The other day I changed the preferred font to ‘Comic Sans MS’ just to see what it would look like. Spooky — especially the New York Times.

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            • There are designers devoted to the perfection and propagation of unique, attractive, expressive fonts, who would look somewhat askance at your efforts.

              I imagine that an application that would make the whole web Comic Sans could be marketed as internet Thorazine for people annoyed or overwhelmed by the vast varietousness of the web… setting aside a small number on the edge of psychotic breaks who might be pushed over the line.

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              • There are designers devoted to the perfection and propagation of unique, attractive, expressive fonts…

                Yes, there are. Unfortunately, they are lost in the sea of designers who think there’s nothing wrong with using four different serif and three sans serif fonts, in a total of eight sizes ranging from 4px to 36px, plus bold and italic, all on the same web page. I don’t think it’s all intentional, so much as months/years of accumulated cruft from old CSS — the “three redesigns ago there was a reason to specify a particular font for subheadings” sort of thing.

                I know a couple of people who read the NYTimes regularly, who would probably be pushed over the edge if it were rendered in Comic Sans. Hmm… how to sneak a version this script into their browser…

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  7. Do you mean to tell me that I suffered through over six seasons and 120 episodes to find out that everyone was just dead the whole fishing time?

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  8. Testing possible fix to place redacto-bars on excerpts instead of the “SPOILERED CONTENT” notice… Got unexpected end formatting, want to see the cause is so needed a somewhat slightly longish test comment.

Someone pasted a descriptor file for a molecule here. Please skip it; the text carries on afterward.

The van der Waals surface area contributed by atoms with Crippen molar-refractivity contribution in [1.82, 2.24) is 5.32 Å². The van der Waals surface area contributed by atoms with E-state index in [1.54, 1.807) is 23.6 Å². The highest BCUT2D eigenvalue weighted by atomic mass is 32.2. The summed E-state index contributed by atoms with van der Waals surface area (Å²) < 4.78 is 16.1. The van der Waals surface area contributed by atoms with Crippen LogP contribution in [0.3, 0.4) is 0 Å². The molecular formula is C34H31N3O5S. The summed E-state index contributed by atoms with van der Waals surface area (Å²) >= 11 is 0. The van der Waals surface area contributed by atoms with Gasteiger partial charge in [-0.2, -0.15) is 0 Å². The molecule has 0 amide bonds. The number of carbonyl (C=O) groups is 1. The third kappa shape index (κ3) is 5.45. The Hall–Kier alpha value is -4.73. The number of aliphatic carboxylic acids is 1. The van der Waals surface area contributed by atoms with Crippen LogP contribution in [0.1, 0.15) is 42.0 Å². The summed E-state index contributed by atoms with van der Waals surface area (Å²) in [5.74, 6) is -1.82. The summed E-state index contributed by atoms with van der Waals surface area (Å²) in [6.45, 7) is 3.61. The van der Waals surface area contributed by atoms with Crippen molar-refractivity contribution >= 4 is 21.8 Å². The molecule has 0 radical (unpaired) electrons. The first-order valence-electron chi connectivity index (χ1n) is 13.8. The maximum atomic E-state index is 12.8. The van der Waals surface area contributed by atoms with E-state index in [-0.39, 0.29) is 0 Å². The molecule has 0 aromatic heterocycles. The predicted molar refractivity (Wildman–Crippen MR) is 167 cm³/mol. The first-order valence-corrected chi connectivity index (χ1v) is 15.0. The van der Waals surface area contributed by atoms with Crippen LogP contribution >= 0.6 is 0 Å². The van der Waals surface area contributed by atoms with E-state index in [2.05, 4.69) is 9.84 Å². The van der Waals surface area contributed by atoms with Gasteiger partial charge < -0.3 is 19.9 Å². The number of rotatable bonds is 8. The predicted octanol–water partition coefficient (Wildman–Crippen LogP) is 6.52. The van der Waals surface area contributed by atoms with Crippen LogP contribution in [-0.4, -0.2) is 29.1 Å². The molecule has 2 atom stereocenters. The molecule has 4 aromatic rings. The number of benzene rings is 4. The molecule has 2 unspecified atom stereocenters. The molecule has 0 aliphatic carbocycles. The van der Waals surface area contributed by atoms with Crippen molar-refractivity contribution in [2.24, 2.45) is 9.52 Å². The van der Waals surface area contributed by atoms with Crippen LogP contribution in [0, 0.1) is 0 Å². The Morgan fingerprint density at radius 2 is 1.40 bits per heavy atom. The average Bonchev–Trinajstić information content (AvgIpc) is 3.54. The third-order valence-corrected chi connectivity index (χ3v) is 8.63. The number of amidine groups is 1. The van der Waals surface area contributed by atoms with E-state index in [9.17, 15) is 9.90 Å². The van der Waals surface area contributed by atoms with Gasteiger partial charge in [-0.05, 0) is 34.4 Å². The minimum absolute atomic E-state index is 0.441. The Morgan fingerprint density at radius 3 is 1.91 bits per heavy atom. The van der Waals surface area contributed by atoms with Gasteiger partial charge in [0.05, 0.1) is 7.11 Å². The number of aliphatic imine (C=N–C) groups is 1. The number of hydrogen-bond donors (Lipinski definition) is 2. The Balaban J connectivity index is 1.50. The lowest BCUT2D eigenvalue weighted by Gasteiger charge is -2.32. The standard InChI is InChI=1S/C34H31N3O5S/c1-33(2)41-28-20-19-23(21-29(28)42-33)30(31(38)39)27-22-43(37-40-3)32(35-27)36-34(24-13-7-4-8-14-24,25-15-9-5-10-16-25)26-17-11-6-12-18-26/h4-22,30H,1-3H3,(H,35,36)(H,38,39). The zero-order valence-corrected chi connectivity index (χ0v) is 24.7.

EDIT: Slightly kludgey fix seems to work, not sure if worth perfecting…

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    • Thanks – much appreciated! It’s my own front page for the site most of the time now, and I’m still discovering little undesirable display peculiarities – a few of which I still haven’t fixed – that I probably never would have noticed on a development site.

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      • What the hell… Here’s an example of the small changes that my reformating script makes to the site content. The top part is one row of entries from the Commentariate page without the script, the bottom part what I see after the script runs. Some of the changes are obvious — line spacing is the same whether the comment fits entirely in the box or not, and the font size and character spacing on the author name. Less obvious is that there are actually two fonts in the upper version (some elements honor my browser preferences, some don’t — fishing CSS specificity…) and one in the lower, and some small line and character spacing changes.

        The changes are a lot more dramatic at a site like The Atlantic, where they tend to go overboard on fonts and sizes and funky spacing.

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        • Firefox, virtually the same on Chrome:

          The difference in padding (extra lines) is one thing that I intend to get around to, but you’ll see that the line spacing is the same on both. I wonder if it’s a peculiarity of your browser or other aspect of the set-up that produces the more radical difference in yours.

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          • I do have not only the preferences that can be reached through the Firefox user interface set, but a small userContent.css that sets some additional values. Absent that CSS file, probably more of the values specified by the page get honored when the script’s not running. I don’t keep a copy of Chrome around, but have noticed that Firefox and Safari (with the same preference settings and user CSS file) give somewhat different results.

            There’s still enough ambiguities in calculating CSS specificity, and how to handle stuff like !important, that it’s a miracle if you can get all of the major browsers to render something with complex CSS (lots of nested id and class properties) the same.